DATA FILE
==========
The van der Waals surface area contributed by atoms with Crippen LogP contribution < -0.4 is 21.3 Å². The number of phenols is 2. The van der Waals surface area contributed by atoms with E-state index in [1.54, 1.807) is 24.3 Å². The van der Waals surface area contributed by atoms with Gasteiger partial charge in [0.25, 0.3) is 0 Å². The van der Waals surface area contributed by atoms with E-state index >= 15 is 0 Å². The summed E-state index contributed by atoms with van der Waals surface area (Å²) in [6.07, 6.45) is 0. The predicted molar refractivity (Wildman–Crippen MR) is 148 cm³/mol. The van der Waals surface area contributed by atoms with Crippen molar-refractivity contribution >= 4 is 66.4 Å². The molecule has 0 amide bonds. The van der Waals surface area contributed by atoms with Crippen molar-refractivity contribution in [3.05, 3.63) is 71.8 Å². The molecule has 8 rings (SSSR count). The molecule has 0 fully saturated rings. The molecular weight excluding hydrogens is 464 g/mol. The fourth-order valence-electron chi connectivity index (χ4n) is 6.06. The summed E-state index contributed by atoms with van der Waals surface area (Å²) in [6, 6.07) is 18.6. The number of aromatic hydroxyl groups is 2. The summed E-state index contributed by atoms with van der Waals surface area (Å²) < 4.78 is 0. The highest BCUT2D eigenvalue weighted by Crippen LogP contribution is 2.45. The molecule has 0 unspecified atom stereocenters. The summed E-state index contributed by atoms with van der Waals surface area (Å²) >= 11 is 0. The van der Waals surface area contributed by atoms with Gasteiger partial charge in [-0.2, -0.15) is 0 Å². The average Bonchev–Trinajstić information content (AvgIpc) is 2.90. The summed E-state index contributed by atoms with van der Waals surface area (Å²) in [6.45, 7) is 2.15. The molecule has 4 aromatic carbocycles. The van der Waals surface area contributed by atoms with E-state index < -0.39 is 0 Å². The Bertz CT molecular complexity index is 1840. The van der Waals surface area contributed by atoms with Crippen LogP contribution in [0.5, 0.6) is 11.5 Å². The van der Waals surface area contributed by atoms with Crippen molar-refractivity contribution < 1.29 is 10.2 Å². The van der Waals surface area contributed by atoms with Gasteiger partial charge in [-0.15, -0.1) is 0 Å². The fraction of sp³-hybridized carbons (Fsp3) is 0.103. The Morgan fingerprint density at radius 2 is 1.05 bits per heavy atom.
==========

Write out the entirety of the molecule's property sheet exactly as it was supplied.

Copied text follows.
The van der Waals surface area contributed by atoms with Crippen LogP contribution < -0.4 is 21.3 Å². The number of phenols is 2. The van der Waals surface area contributed by atoms with E-state index in [1.54, 1.807) is 24.3 Å². The van der Waals surface area contributed by atoms with Gasteiger partial charge in [0.25, 0.3) is 0 Å². The van der Waals surface area contributed by atoms with E-state index >= 15 is 0 Å². The summed E-state index contributed by atoms with van der Waals surface area (Å²) in [6.07, 6.45) is 0. The predicted molar refractivity (Wildman–Crippen MR) is 148 cm³/mol. The van der Waals surface area contributed by atoms with Crippen molar-refractivity contribution >= 4 is 66.4 Å². The molecule has 0 amide bonds. The van der Waals surface area contributed by atoms with Crippen molar-refractivity contribution in [3.05, 3.63) is 71.8 Å². The molecule has 8 rings (SSSR count). The molecule has 0 fully saturated rings. The molecular weight excluding hydrogens is 464 g/mol. The fourth-order valence-electron chi connectivity index (χ4n) is 6.06. The summed E-state index contributed by atoms with van der Waals surface area (Å²) in [6, 6.07) is 18.6. The number of aromatic hydroxyl groups is 2. The summed E-state index contributed by atoms with van der Waals surface area (Å²) < 4.78 is 0. The highest BCUT2D eigenvalue weighted by Crippen LogP contribution is 2.45. The molecule has 0 unspecified atom stereocenters. The summed E-state index contributed by atoms with van der Waals surface area (Å²) >= 11 is 0. The van der Waals surface area contributed by atoms with Gasteiger partial charge in [-0.2, -0.15) is 0 Å². The average Bonchev–Trinajstić information content (AvgIpc) is 2.90. The summed E-state index contributed by atoms with van der Waals surface area (Å²) in [6.45, 7) is 2.15. The molecule has 4 aromatic carbocycles. The van der Waals surface area contributed by atoms with E-state index < -0.39 is 0 Å². The Bertz CT molecular complexity index is 1840. The van der Waals surface area contributed by atoms with Crippen LogP contribution in [0.5, 0.6) is 11.5 Å². The van der Waals surface area contributed by atoms with Crippen molar-refractivity contribution < 1.29 is 10.2 Å². The van der Waals surface area contributed by atoms with Gasteiger partial charge in [-0.15, -0.1) is 0 Å². The fraction of sp³-hybridized carbons (Fsp3) is 0.103. The Morgan fingerprint density at radius 2 is 1.05 bits per heavy atom.